Medical Science Then and Now

Sometimes I feel that we can be grateful, in addition to the opportunities that we have now, for not going through the kinds of pains people in the past used to suffer. The modern society has gotten rid of so many usual pains of the past that it has become harder for us to even imagine that this was the norm just some time ago and can never ever put ourselves in the positions of those who went through that time. I was reminded of this fact when I was reading Harari’s book Sapiens: A Brief History of Humankind. An excerpt follows.


Even if killing death seems a distant goal, we have already achieved things that were inconceivable a few centuries ago. In 1199, King Richard the Lionheart was struck by an arrow in his left shoulder. Today we’d say he incurred a minor injury. But in 1199, in the absence of antibiotics and effective sterilization methods, this minor flesh wound turned infectious and gangrene set in. The only way to stop the spread of gangrene in twelfth-century Europe was to cut off the infected limb, impossible when the infection was in a shoulder. The gangrene spread through the Lionheart’s body and no one could help the king. He died in great agony two weeks later.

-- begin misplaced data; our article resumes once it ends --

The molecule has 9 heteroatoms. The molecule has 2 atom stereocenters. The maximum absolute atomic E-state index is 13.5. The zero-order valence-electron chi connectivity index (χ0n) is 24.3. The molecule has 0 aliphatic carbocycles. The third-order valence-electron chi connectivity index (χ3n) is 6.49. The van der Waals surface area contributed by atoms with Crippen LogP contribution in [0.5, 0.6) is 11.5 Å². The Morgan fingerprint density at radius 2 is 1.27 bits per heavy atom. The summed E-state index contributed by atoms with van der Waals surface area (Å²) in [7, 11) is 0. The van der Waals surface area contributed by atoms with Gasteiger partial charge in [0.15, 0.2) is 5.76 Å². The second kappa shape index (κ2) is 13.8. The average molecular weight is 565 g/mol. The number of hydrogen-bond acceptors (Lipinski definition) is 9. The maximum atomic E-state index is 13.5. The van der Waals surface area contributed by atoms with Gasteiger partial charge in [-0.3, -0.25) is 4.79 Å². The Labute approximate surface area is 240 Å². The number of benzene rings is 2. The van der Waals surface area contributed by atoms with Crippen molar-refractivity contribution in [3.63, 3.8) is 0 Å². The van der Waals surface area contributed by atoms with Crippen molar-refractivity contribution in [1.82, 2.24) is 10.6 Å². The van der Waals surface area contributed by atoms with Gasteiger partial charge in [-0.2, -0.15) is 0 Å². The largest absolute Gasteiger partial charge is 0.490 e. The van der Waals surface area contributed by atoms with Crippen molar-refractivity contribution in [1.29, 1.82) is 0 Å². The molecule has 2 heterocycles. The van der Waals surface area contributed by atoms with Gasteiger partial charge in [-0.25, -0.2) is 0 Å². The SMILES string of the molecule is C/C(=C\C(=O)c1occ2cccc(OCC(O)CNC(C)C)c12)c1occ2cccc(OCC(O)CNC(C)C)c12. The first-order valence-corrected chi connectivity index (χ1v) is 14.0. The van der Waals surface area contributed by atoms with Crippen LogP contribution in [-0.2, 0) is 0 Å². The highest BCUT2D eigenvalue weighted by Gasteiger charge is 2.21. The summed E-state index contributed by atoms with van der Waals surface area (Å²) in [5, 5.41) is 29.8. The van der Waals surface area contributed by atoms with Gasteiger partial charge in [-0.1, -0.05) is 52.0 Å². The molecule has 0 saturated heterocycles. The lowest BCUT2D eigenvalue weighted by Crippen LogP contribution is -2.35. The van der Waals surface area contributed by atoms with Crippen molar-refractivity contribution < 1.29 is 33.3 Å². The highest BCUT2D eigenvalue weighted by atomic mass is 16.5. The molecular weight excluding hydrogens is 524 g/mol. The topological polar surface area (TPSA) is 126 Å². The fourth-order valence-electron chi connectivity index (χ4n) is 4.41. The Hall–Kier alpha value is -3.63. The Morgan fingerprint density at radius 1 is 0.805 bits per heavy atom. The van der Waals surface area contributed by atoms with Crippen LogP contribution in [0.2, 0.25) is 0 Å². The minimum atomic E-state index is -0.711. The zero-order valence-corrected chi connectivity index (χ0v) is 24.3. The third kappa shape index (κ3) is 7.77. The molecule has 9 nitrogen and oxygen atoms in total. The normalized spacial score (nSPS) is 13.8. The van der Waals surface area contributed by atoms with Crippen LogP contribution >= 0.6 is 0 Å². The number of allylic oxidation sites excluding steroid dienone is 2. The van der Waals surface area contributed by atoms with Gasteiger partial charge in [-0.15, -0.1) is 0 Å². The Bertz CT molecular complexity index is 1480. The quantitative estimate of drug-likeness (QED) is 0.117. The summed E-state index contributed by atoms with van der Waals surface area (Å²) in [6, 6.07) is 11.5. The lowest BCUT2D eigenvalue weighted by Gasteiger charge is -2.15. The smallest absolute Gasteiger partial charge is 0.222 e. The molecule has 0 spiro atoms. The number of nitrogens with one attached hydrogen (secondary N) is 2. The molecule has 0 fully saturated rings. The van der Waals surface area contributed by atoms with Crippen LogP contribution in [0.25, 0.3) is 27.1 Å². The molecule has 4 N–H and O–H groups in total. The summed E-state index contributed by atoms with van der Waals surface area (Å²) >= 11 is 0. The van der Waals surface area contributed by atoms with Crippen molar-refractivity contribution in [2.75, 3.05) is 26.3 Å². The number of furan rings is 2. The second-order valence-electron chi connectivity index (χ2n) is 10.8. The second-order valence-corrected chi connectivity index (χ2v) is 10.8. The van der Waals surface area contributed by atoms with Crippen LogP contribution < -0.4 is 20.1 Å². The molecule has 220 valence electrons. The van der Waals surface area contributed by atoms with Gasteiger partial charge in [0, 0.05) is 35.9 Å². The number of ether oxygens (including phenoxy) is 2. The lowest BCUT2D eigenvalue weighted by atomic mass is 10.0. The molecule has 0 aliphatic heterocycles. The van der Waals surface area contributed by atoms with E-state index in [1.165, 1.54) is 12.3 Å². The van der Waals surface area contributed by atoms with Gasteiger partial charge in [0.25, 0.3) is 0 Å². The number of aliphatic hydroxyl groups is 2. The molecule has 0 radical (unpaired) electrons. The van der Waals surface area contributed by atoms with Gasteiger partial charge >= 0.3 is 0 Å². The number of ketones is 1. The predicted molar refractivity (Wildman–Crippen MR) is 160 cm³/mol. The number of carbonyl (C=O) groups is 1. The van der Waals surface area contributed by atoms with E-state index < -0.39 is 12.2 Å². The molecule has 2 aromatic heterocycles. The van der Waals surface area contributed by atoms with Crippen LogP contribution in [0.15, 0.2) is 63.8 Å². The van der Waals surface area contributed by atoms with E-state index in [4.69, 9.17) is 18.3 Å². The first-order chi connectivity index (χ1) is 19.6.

And the book continues.


As recently as the nineteenth century, the best doctors still did not know how to prevent infection and stop the putrefaction of tissues. In field hospitals, doctors routinely cut off the hands and legs of soldiers who received even minor limb injuries, fearing gangrene. These amputations, as well as other medical procedures (such as tooth extraction), were done without any anaesthetics. The first anaesthetics — ether, chloroform and morphine — entered regular usage in Western medicine only in the middle of the nineteenth century. Before the advent of chloroform, four soldiers had to hold down a wounded comrade while the doctor sawed off the injured limb. …. In those days, carpenters and butchers who enlisted to the army were often sent to serve in the medical corps, because surgery required little more than knowing your way with knives and saws.

Compare that to what we have now and it dwarfs the largest fears and worries I ever had in my life.

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